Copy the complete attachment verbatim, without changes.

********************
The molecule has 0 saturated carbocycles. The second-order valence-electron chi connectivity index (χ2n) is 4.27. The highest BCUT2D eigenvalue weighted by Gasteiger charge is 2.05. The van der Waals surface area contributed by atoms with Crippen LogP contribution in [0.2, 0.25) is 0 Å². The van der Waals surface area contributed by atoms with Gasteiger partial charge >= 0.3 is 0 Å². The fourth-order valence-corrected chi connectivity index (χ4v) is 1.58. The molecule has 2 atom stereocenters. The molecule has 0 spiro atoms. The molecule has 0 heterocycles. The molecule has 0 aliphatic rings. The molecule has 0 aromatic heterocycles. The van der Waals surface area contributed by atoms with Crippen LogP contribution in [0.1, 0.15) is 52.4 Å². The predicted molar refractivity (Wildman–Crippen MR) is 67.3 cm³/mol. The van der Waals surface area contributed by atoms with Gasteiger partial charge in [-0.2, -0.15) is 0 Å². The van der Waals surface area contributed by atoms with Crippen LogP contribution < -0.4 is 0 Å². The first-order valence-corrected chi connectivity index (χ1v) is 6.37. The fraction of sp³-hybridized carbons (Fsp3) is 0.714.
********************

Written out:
The molecule has 0 saturated carbocycles. The second-order valence-electron chi connectivity index (χ2n) is 4.27. The highest BCUT2D eigenvalue weighted by Gasteiger charge is 2.05. The van der Waals surface area contributed by atoms with Crippen LogP contribution in [0.2, 0.25) is 0 Å². The van der Waals surface area contributed by atoms with Gasteiger partial charge >= 0.3 is 0 Å². The fourth-order valence-corrected chi connectivity index (χ4v) is 1.58. The molecule has 2 atom stereocenters. The molecule has 0 spiro atoms. The molecule has 0 heterocycles. The molecule has 0 aliphatic rings. The molecule has 0 aromatic heterocycles. The van der Waals surface area contributed by atoms with Crippen LogP contribution in [0.1, 0.15) is 52.4 Å². The predicted molar refractivity (Wildman–Crippen MR) is 67.3 cm³/mol. The van der Waals surface area contributed by atoms with Gasteiger partial charge in [-0.2, -0.15) is 0 Å². The van der Waals surface area contributed by atoms with Crippen LogP contribution < -0.4 is 0 Å². The first-order valence-corrected chi connectivity index (χ1v) is 6.37. The fraction of sp³-hybridized carbons (Fsp3) is 0.714.